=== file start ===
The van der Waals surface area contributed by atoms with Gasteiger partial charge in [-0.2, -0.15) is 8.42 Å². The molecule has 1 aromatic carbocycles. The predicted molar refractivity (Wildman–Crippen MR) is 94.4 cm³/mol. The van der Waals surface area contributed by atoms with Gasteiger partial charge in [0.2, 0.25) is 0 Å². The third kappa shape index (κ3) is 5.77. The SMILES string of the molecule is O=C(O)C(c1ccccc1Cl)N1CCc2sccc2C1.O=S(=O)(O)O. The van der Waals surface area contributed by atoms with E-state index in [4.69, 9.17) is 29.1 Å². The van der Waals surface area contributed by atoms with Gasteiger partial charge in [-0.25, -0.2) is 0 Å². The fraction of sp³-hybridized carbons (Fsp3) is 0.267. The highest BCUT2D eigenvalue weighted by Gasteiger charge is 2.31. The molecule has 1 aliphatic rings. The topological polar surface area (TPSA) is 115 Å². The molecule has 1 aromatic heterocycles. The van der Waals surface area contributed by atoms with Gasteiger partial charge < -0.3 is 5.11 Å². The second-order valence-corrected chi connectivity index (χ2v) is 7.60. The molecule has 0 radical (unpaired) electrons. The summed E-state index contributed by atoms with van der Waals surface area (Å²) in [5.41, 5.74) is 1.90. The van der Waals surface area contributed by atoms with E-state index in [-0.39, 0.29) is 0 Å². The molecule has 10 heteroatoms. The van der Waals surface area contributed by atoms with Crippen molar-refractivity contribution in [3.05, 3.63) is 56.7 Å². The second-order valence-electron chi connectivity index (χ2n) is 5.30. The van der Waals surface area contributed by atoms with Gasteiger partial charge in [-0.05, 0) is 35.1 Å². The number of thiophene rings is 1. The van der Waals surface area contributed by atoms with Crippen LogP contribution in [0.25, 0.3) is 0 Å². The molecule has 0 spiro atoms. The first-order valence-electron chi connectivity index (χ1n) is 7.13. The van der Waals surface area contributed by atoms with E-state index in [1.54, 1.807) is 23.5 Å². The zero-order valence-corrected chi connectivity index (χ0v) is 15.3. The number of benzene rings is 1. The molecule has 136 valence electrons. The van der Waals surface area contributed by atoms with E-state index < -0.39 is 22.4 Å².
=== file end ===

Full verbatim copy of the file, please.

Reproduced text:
The van der Waals surface area contributed by atoms with Gasteiger partial charge in [-0.2, -0.15) is 8.42 Å². The molecule has 1 aromatic carbocycles. The predicted molar refractivity (Wildman–Crippen MR) is 94.4 cm³/mol. The van der Waals surface area contributed by atoms with Gasteiger partial charge in [0.2, 0.25) is 0 Å². The third kappa shape index (κ3) is 5.77. The SMILES string of the molecule is O=C(O)C(c1ccccc1Cl)N1CCc2sccc2C1.O=S(=O)(O)O. The van der Waals surface area contributed by atoms with E-state index in [4.69, 9.17) is 29.1 Å². The van der Waals surface area contributed by atoms with Gasteiger partial charge in [-0.25, -0.2) is 0 Å². The fraction of sp³-hybridized carbons (Fsp3) is 0.267. The highest BCUT2D eigenvalue weighted by Gasteiger charge is 2.31. The molecule has 1 aliphatic rings. The topological polar surface area (TPSA) is 115 Å². The molecule has 1 aromatic heterocycles. The van der Waals surface area contributed by atoms with Gasteiger partial charge < -0.3 is 5.11 Å². The second-order valence-corrected chi connectivity index (χ2v) is 7.60. The molecule has 0 radical (unpaired) electrons. The summed E-state index contributed by atoms with van der Waals surface area (Å²) in [5.41, 5.74) is 1.90. The van der Waals surface area contributed by atoms with E-state index in [-0.39, 0.29) is 0 Å². The molecule has 10 heteroatoms. The van der Waals surface area contributed by atoms with Crippen molar-refractivity contribution in [3.05, 3.63) is 56.7 Å². The second-order valence-electron chi connectivity index (χ2n) is 5.30. The van der Waals surface area contributed by atoms with Gasteiger partial charge in [-0.05, 0) is 35.1 Å². The number of thiophene rings is 1. The van der Waals surface area contributed by atoms with Crippen LogP contribution in [0.25, 0.3) is 0 Å². The molecule has 0 spiro atoms. The first-order valence-electron chi connectivity index (χ1n) is 7.13. The van der Waals surface area contributed by atoms with E-state index in [1.54, 1.807) is 23.5 Å². The zero-order valence-corrected chi connectivity index (χ0v) is 15.3. The number of benzene rings is 1. The molecule has 136 valence electrons. The van der Waals surface area contributed by atoms with E-state index < -0.39 is 22.4 Å².